Search found 2434 matches

by Omzinesý
Mon 22 Oct 2018, 21:44
Forum: Conlangs
Topic: Random phonology/phonemic inventory thread
Replies: 5041
Views: 479359

Re: Random phonology/phonemic inventory thread

p t t͡s k
b d g
m n ŋ
s x
l ʟ
r
ʋ j
by Omzinesý
Sat 20 Oct 2018, 10:44
Forum: Conlangs
Topic: Omzinian Scrap thread
Replies: 59
Views: 9807

Re: Omzinian Scrap thread XIX

A Uralic lang more or less closely related to Finnic. Only basic 5 vowel system. Nouns have three declensions, where distinction between Nominative and Accusative is made with changing the last vowel. i-stem NOM -i ACC -e (Estonian meri - mere 'sea') a-stems NOM - zero ACC -a (Estonian linn - linna ...
by Omzinesý
Sat 20 Oct 2018, 10:33
Forum: Conworlds & Concultures
Topic: A Myth of the Dkuom
Replies: 5
Views: 936

Re: A Myth of the Dkuom

I think Dark World can be compared to heaven, as a religious "place". Yes, I think you are right. The same thing is said two times. The original idea was that the first sentence tells what they did when they found how practical it was, and the second one tells what they do nowadays but there is redu...
by Omzinesý
Sat 20 Oct 2018, 10:29
Forum: Everything Else
Topic: Last word you learned in a foreign language
Replies: 56
Views: 8964

Re: Last word you learned in a foreign language

shimobaatar wrote:
Sat 20 Oct 2018, 01:32
Omzinesý wrote:
Fri 19 Oct 2018, 15:39
They seem to mean some kind of 'heaven'.
Some kind of "heaven"? What do you mean by that?
Edit: Oh, wait, given what Aszev said, did you mean "haven"?
Yes, it seems I typed it wrong, which is not uncommon.
by Omzinesý
Fri 19 Oct 2018, 15:39
Forum: Everything Else
Topic: Last word you learned in a foreign language
Replies: 56
Views: 8964

Re: Last word you learned in a foreign language

I checked Swedish word "lä", and dictionary gave Finnish word "lee", which must be a Swedish loan. I've never heard it. They seem to mean some kind of 'heaven'.
by Omzinesý
Fri 19 Oct 2018, 11:20
Forum: Conworlds & Concultures
Topic: A Myth of the Dkuom
Replies: 5
Views: 936

Re: A Myth of the Dkuom

I'm going to translate this into Vtayn. Is there bad mistakes with English? Nothing horrendous. Mostly dropped definite articles that are actually undroppable. I tried to keep stylistic edits to a minimum and in a couple places added a word where I thought a more idiomatic rendering might suit. Kee...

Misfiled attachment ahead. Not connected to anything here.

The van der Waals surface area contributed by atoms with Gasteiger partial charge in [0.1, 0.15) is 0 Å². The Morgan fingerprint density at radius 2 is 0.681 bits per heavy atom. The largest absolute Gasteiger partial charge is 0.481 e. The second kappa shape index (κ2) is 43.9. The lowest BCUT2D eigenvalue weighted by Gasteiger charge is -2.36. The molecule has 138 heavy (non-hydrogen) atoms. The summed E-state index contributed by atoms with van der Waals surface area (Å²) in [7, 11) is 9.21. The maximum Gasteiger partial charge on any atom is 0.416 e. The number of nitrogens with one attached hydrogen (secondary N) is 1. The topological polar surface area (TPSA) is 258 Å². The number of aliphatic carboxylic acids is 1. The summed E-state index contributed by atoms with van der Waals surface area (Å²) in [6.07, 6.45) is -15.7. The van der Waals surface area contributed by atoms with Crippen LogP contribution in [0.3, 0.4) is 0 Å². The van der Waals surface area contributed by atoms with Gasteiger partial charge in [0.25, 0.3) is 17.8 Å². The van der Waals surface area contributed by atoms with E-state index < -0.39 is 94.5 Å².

by Omzinesý
Wed 17 Oct 2018, 14:17
Forum: Conlangs
Topic: Yay or Nay?
Replies: 2876
Views: 224873

Re: Yay or Nay?

I'm working on Denkurian's nominal declension system, and I think I am mostly satisfied with where I've ended up, except I'm not too sure about what I have for the genitive plural. I am using the example noun razh man , since it is a consonant stem: sg. pl. nom. razh razhen acc. razhes razhis gen. ...
by Omzinesý
Wed 17 Oct 2018, 10:56
Forum: Conlangs
Topic: (Conlangs) Q&A Thread - Quick questions go here
Replies: 14163
Views: 937563

Re: (Conlangs) Q&A Thread - Quick questions go here

So, I'm looking at valency-increasing operations, and the general example is the causative (which seems to cover well most intransitive-transitive pairs). Applied to an intransitive verb, it adds an agent and turns the former subject into the patient: "the chair broke" > "I broke the chair," "the b...
by Omzinesý
Mon 15 Oct 2018, 17:38
Forum: Linguistics & Natlangs
Topic: (L&N) Q&A Thread - Quick questions go here
Replies: 6727
Views: 567949

Re: (L&N) Q&A Thread - Quick questions go here

But PG *b (what ever its realization at the time was) usually produces /b/ in English and Swedish, am I right? (Danish does regularly have a fricative I think.) /v/ intervocalically. OK, then there is no problem, thanks! In the beginning I though it must be something that simple, them it got compli...
by Omzinesý
Mon 15 Oct 2018, 13:49
Forum: Linguistics & Natlangs
Topic: (L&N) Q&A Thread - Quick questions go here
Replies: 6727
Views: 567949

Re: (L&N) Q&A Thread - Quick questions go here

But PG *b (what ever its realization at the time was) usually produces /b/ in English and Swedish, am I right? (Danish does regularly have a fricative I think.) So my original wondering was how there are words like: live, love, have, wife, etc. that have /v/. They could be exceptions, if there aren'...